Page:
Hem-Fir and Southern Yellow Pine rarely show up as exterior trim. Two reasons: Hem-Fir is considered a non-durable wood susceptible to rot and insects. SYP is also considered non-durable, has large knots and loose grain patterns. Both species are prone to movement over time.
Other Non-Real Wood Fascia Board Options
Other fascia board options are often made from man-made processes. Some products have wood fibers mixed with resins and some have no wood components at all.
Fiber cement fascia provides a higher level of protection to the truss tails than using a fascia-less gutter system.
They are very durable in that the boards do not rot.
However like all concrete based products, fiber cement can sweat, which may not transfer as much moisture to the truss tails as a raw gutter, but it sure isn’t zero either.
Fiber cement is heavy and harder to install than most products. It is only available in 12′ lengths and requires special blades to cut it.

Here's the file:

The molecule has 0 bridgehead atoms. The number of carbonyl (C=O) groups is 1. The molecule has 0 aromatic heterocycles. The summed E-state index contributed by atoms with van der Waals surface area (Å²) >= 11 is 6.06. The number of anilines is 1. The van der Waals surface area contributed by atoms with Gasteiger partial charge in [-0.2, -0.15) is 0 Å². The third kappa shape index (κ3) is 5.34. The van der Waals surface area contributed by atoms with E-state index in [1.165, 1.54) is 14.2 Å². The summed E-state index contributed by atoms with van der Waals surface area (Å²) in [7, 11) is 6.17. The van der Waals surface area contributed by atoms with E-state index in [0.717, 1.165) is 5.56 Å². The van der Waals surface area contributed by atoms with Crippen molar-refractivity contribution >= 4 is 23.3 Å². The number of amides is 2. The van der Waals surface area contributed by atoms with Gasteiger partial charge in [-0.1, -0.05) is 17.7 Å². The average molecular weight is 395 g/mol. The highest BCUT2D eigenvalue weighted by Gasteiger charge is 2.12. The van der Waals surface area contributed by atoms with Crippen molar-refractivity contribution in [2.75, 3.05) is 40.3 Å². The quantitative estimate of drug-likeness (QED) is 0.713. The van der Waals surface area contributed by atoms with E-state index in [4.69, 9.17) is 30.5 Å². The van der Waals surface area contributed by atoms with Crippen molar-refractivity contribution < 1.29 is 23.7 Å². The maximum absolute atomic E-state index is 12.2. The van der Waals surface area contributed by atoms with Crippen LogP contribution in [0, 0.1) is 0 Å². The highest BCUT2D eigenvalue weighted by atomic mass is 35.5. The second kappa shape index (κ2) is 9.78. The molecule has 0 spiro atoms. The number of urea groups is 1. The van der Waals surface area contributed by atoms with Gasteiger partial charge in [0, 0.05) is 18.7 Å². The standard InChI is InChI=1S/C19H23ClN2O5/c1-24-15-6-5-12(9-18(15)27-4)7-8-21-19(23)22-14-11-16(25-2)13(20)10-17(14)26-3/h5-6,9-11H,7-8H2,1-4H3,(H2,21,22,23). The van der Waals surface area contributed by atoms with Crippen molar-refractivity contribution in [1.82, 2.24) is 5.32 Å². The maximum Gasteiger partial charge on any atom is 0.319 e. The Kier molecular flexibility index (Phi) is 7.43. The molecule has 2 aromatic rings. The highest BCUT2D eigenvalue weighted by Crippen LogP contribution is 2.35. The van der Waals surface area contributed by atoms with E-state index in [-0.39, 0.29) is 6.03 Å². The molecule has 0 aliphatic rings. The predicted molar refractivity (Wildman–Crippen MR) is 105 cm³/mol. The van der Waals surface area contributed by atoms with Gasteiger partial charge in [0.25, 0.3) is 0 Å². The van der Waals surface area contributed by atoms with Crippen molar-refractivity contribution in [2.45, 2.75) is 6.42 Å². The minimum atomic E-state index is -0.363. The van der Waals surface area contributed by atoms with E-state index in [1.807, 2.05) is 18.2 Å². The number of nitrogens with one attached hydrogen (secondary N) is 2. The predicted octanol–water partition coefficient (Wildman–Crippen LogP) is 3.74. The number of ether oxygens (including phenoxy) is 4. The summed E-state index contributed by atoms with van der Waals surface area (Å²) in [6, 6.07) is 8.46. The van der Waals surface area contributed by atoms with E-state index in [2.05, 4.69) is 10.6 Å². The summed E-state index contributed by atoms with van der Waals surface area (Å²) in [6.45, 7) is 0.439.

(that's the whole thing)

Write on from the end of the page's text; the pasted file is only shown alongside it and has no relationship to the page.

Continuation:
There are other issues with installation.
For example, a sider will use a “Hardie” blade to cut lap siding all day. But they’ll have to stop and change the blades in order to cut fiber cement fascia.
Furthermore, some states now require a vacuum saw and the use of a respirator to minimize the amount of silica dust the installer breathes.
Fiber cement can be more problematic to install than real wood or OSB.
OSB Based Products
OSB based products such as LP Smart Trim or Collins True Wood are commonly used fascia products in much of the USA.
Oriented Strand Board performs quite well in arid areas and is an adequate moisture barrier to protect the truss tails from moisture transfer from the gutters.
However, the products are quite heavy. If weight isn’t an issue, then they are easy to install. They are very durable due to the resins and nature of their manufacture.
Unlike fiber cement, OSB doesn’t sweat. It is available in 16′ lengths, making for a quicker install.
OSB based products are also very stable. Typically eliminating cupping and twisting issues.